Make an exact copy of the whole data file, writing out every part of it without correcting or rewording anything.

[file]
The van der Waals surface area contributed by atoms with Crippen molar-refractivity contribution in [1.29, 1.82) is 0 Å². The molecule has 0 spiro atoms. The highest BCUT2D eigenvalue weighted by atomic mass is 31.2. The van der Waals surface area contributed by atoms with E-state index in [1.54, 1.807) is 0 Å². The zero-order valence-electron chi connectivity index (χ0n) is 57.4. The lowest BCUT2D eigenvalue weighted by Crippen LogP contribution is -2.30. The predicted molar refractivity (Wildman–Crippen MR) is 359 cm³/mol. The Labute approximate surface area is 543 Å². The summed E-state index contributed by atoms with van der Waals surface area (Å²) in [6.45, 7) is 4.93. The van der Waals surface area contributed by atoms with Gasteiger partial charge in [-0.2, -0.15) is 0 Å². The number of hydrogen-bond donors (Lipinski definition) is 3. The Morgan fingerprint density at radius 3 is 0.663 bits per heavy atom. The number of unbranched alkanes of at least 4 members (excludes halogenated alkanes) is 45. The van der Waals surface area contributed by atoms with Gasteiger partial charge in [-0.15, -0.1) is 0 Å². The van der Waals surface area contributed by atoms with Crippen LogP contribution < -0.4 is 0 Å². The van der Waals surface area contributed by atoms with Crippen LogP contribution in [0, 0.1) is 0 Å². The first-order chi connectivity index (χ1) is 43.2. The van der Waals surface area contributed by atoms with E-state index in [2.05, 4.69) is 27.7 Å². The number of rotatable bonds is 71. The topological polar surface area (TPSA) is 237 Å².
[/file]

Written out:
The van der Waals surface area contributed by atoms with Crippen molar-refractivity contribution in [1.29, 1.82) is 0 Å². The molecule has 0 spiro atoms. The highest BCUT2D eigenvalue weighted by atomic mass is 31.2. The van der Waals surface area contributed by atoms with E-state index in [1.54, 1.807) is 0 Å². The zero-order valence-electron chi connectivity index (χ0n) is 57.4. The lowest BCUT2D eigenvalue weighted by Crippen LogP contribution is -2.30. The predicted molar refractivity (Wildman–Crippen MR) is 359 cm³/mol. The Labute approximate surface area is 543 Å². The summed E-state index contributed by atoms with van der Waals surface area (Å²) in [6.45, 7) is 4.93. The van der Waals surface area contributed by atoms with Gasteiger partial charge in [-0.2, -0.15) is 0 Å². The number of hydrogen-bond donors (Lipinski definition) is 3. The Morgan fingerprint density at radius 3 is 0.663 bits per heavy atom. The number of unbranched alkanes of at least 4 members (excludes halogenated alkanes) is 45. The van der Waals surface area contributed by atoms with Gasteiger partial charge in [-0.15, -0.1) is 0 Å². The van der Waals surface area contributed by atoms with Crippen LogP contribution < -0.4 is 0 Å². The van der Waals surface area contributed by atoms with Crippen LogP contribution in [0, 0.1) is 0 Å². The first-order chi connectivity index (χ1) is 43.2. The van der Waals surface area contributed by atoms with E-state index in [2.05, 4.69) is 27.7 Å². The number of rotatable bonds is 71. The topological polar surface area (TPSA) is 237 Å².